No other artists have excited classic rock fans in recent years as much as Greta Van Fleet. On Oct. 9, they released their first new song in over a year, “My Way, Soon”, which is already charting at 38 on the Billboard 200 list. The tune is very refreshing both as a work of art and for its free–spirited message. With lyrics like “I’ve packed my bags and I’ve got my freedom” and “I’ll throw out the plans and live with no burden,” it reminds us that even in life’s worst moments, we can lift ourselves up and start anew.
GVF’s fame began in 2017 with their head–banging first single “Highway Tune” and they’ve been a huge success ever since. Claiming the top selling album in the US during the first week of their debut album Anthem of the Peaceful Army’s release, they went on to win Best Rock Album at the 2019 Grammys for their EP From the Fires, and currently have six songs that have placed in the top 20 chart positions of the Billboard 200. GVF’s accomplishments attest to their young talent, but more significantly, to how they clearly stand out in today’s climate: They share the concurrent explosiveness and rhythmic beauty of the '70s bands that epitomized rock music.
Many listeners seem to interpret this attribute as a flaw, citing similarities with arguably the biggest band of the '70s, Led Zeppelin. The criticism has been highly publicized and ranges from complaints that they simply sound too similar to accusations of overtly copying Zeppelin’s style. This latter claim is essentially a conspiracy theory, as Led Zeppelin was not even a primary influence for any of the members. As a matter of fact, they became “more conscious” of the resemblance only after commentary by fans, according to a FaceCulture interview with guitarist Jake Kiszka.
Not surprisingly, GVF is mostly proud of their association with Led Zeppelin. But it’s for this same reason that at some point, exaggerated comparisons start to disparage the exceptional status Zeppelin has held. Every member of Led Zeppelin is considered one of the all–time best rock musicians for their respective instrument. They were on a whole different level in terms of songwriting, technical invention, experimentation of music genres, instrumentation—the list goes on.
But admittedly, critics aren’t hearing in GVF the old country, “Hot Dog” Zeppelin or the reggae, “The Crunge” Zeppelin. At best, they might liken GVF to their least abstract and experimental tracks—I’m thinking ones like “Your Time is Gonna Come” or “Over the Hills and Far Away.” Still, no one would ever expect GVF to write songs quite like these. By this logic, you can’t listen to a full GVF song and think it’s something Led Zeppelin would’ve written. A song by song comparison doesn’t make much sense. All the fuss must be about other stylistic aspects of the two bands.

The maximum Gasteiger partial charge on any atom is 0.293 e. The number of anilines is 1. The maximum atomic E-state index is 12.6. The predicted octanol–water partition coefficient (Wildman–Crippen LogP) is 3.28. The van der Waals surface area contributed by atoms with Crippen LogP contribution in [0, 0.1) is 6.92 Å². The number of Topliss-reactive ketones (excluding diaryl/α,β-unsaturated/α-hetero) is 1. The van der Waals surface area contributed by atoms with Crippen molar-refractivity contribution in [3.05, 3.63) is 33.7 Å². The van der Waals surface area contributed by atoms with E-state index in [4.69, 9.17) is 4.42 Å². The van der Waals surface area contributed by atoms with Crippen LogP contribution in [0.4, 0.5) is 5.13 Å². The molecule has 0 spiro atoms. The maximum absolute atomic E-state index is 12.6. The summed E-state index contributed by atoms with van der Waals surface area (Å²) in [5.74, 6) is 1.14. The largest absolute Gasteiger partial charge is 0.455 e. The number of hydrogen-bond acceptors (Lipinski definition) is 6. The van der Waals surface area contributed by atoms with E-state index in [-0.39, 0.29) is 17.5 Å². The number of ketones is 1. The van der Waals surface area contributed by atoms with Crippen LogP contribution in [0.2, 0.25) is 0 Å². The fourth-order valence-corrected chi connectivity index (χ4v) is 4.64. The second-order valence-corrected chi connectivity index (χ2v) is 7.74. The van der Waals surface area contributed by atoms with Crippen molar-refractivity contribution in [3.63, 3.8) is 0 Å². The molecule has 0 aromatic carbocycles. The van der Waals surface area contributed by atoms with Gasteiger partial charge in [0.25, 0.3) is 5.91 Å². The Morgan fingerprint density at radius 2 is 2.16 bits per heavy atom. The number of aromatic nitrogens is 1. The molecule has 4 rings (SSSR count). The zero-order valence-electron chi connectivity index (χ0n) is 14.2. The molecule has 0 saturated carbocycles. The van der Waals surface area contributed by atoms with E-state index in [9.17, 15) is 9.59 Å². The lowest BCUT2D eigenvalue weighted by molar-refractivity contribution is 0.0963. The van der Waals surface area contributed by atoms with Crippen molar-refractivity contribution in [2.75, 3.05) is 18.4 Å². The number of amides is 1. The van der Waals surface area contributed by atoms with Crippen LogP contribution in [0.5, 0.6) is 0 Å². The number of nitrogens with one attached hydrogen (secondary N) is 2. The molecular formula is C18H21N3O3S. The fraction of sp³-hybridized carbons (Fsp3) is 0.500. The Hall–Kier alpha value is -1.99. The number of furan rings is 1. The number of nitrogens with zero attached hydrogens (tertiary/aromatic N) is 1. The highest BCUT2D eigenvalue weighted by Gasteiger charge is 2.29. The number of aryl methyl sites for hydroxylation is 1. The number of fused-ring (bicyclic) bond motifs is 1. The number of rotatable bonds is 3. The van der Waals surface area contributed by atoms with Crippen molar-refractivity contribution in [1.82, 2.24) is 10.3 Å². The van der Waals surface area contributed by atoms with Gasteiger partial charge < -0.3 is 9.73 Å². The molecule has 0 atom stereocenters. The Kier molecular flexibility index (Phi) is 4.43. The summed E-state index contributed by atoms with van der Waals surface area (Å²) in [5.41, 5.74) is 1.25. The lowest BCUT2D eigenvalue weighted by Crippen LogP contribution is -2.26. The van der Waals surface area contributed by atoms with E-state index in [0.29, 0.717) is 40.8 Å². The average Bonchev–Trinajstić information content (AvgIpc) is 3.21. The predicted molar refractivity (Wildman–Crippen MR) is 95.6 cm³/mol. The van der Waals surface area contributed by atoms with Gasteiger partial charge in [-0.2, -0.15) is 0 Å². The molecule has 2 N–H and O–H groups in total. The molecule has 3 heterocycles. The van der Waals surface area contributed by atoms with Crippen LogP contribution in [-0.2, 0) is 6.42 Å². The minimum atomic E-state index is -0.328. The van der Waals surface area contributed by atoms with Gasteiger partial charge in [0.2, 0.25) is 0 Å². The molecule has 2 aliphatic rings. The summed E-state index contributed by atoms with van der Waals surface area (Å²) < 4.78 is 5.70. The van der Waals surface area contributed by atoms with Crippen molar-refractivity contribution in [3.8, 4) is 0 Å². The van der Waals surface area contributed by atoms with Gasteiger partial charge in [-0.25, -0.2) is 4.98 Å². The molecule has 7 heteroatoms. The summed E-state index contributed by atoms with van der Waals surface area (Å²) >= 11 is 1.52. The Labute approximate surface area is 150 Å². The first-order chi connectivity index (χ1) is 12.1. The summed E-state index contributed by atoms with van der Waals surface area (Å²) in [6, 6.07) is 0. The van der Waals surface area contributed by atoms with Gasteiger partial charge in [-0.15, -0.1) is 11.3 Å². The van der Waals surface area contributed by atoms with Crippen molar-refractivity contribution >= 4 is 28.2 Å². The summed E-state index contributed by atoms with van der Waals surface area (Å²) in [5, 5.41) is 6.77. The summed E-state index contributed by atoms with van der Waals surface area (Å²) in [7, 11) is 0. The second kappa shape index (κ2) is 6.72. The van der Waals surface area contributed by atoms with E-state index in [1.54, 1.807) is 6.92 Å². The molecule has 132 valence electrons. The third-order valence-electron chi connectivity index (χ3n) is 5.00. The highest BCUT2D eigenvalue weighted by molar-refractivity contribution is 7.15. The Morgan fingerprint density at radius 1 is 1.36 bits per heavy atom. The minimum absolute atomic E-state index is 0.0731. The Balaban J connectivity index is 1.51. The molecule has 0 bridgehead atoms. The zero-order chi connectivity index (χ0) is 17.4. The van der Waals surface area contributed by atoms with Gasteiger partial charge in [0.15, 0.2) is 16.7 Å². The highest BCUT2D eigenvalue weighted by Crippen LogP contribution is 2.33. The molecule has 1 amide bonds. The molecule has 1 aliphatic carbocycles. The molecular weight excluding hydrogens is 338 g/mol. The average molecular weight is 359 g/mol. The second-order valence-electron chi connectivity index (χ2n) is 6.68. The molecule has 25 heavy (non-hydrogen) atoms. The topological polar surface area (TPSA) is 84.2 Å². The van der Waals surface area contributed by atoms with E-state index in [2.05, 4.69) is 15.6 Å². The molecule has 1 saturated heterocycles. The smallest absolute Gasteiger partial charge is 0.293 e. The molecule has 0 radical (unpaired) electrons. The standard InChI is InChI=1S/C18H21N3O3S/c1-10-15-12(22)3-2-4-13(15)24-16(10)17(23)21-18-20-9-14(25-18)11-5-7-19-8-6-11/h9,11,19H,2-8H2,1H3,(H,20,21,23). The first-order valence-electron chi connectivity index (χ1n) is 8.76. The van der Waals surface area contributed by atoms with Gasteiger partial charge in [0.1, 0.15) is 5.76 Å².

Of course everybody is entitled to their own musical taste. Depending on their listening habits, fans may or may not be inclined to notice, let alone appreciate, the distinct aspects of GVF’s style. There’s no doubt that GVF bears some resemblance to Led Zeppelin. However if we examine even the most referenced example of this, namely Josh Kiszka’s vocals, it’s evident that he has many distinct qualities as a singer.
For example, while Robert Plant of Led Zeppelin and many other classic rock vocalists utilize ‘screaming’ through harmonic and melodic contextualization, Kiszka is quite assertive with the technique. Listen to the line “I’ll bet on a chance if I’ve just got one” in “My Way, Soon.” Here, the unexpected power in his voice right on beat one just rocks. Or, check out GVF’s cover of Adele’s “Rolling in the Deep.” Of course modern pop like Adele didn’t exist during the time of Led Zeppelin, but could we expect them to have played anything like this? Of course not. Led Zeppelin was popular, but they didn't go near the comparable "Dancing Queen," "Don't go Breaking My Heart" stuff we now consider '70s pop. Yet Kiszka’s voice fits Adele's song rather well. Observe how the vocals don't in fact deviate much from that of GVF's original material despite bearing no resemblance of Plant.
Similar contrasts exist between the two groups for the roles of each instrument. In terms of guitar, Jake Kiszka’s rhythms are heavily chord–dominated compared to the riff–dominated Led Zeppelin guitar work. Although the two GVF singles mentioned previously don't fit this description, other hits like "You’re the One” and “Black Smoke Rising” follow this general pattern of the band’s songwriting.
With all of that said, let's not forget the elephant in the room. It’s safe to say that GVF is a classic rock revival band, but it’s not hard to notice modern influences in their music. Most notably, they lack the blues, the genre that forms the backbone of Led Zeppelin. Led Zeppelin are considered blues masters and boast long, soulful tracks like “When the Levee Breaks,” “Since I’ve Been Loving You,” and countless others. On the other hand, GVF experiments with more harmonically diverse chord progressions to a much greater extent.
At the end of the day, some takes on GVF have been needlessly hysterical and unfair. A scathing review of GVF’s debut album in Pitchfork went as far as to describe it as “… stiff, hackneyed, overly precious retro–fetishism” and again advanced the notion that they sound “exactly like” Led Zeppelin. Any new classic rock band has huge standards to live up to, but GVF is surely original enough. In terms of concerts, as of 2015, classic rock was the most popular genre in eleven states, including major music markets like New York and Illinois. But almost all of the top classic rock bands on tour today had their heyday decades ago. Now, they're a bunch of old men. In truth, classic rock fans have been asking for a GVF for years. Who cares if they sound a little bit like Led Zeppelin?